Sir John Davies, the Attorney-General for Ireland, who assisted in the "planting" of several counties as Crown commissioner, declares this. Before the plantation, he says, the land under English sway had been given up to the rapacity of a few grasping lords, who kept the people in a miserable state as tenants-at-will or tenants in villenage; so that the latter, on account of the uncertainty of their tenure, utterly neglected to build, plant, or improve the soil. English colonists, who had been invited over by these landlords to settle, discovered that the prospect before them was intolerable, and fled the country in thousands. These English tenants do not appear to have admired the system of landlordism prevalent in Ireland one whit more than the Irish tenant-at-will of the present day. The plantation, it was hoped, would have settled the question once for all. Special care was taken, we are told, to settle and secure the undertenants, to the end that there might be repose and establishment of every subjects' estate, lord and tenant, freeholder and farmer. Fixed and certain rents were charged on the tenant for the same reasons. This then was the avowed object of the plantation, not the expulsion of the native population. The latter, indeed, were neither expelled nor ignored. The escheated lands were distributed amongst three sorts of "undertakers," or persons who engaged to plant the allotted tracts The first class were English or Scottish, servitors (of the Crown) or others who should plant their portions with English or inland Scottish inhabitants. The second class were servitors in Ireland who might take the Irish along with these as tenants. These two classes were bound to take the oath of supremacy and religious conformity. The third class were excused from this—they were "Natives of Ireland who are to be made freeholders." All these classes were stringently bound not to demise any part of their lands at will only, but to let them at fixed rents for a term of years, for lives in tail, or in fee simple. They were especially directed to forbear from making what were known as "Irish exactions."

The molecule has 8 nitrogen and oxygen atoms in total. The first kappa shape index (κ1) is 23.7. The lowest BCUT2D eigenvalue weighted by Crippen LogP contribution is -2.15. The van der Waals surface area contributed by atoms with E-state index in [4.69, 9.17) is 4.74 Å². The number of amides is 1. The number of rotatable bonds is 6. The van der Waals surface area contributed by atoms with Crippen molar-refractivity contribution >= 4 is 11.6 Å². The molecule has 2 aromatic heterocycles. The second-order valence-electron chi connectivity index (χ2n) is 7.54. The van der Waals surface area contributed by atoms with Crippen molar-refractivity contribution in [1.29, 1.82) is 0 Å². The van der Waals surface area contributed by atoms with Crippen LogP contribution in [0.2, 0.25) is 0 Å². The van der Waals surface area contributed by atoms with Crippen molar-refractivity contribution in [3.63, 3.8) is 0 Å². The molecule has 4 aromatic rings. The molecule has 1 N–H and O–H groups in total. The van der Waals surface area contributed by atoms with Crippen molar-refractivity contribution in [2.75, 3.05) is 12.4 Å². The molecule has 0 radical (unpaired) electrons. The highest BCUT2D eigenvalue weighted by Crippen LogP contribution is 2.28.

Undertakers with two thousand acres held of the King in capite; those of one thousand five hundred by knight's service as of the Castle of Dublin; those of one thousand in common soccage. They had to make certain buildings of castles and bawns, for which as well as for their tenants' houses (cabins were forbidden) timber was granted them from the King's woods. The first named were to plant on their lands forty-eight able men, to keep a demesne of six hundred acres in their own hands, to have four fee farmers on a hundred and twenty acres each, six leaseholders on a hundred acres each, and on the rest eight families of husbandmen, artificers, and cottagers Proportionate obligations were laid on the others, but all were bound, within five years, to take up their residence on their properties. Above all, they were not to let their lands at uncertain rents, nor for a less period than twenty-one years or three lives The native Irish whose estates were granted them in fee simple and held in soccage, had their privileges also, but amongst these was no exemption from the stringent rule binding them to let their lands at rents certain and have no tenants at will.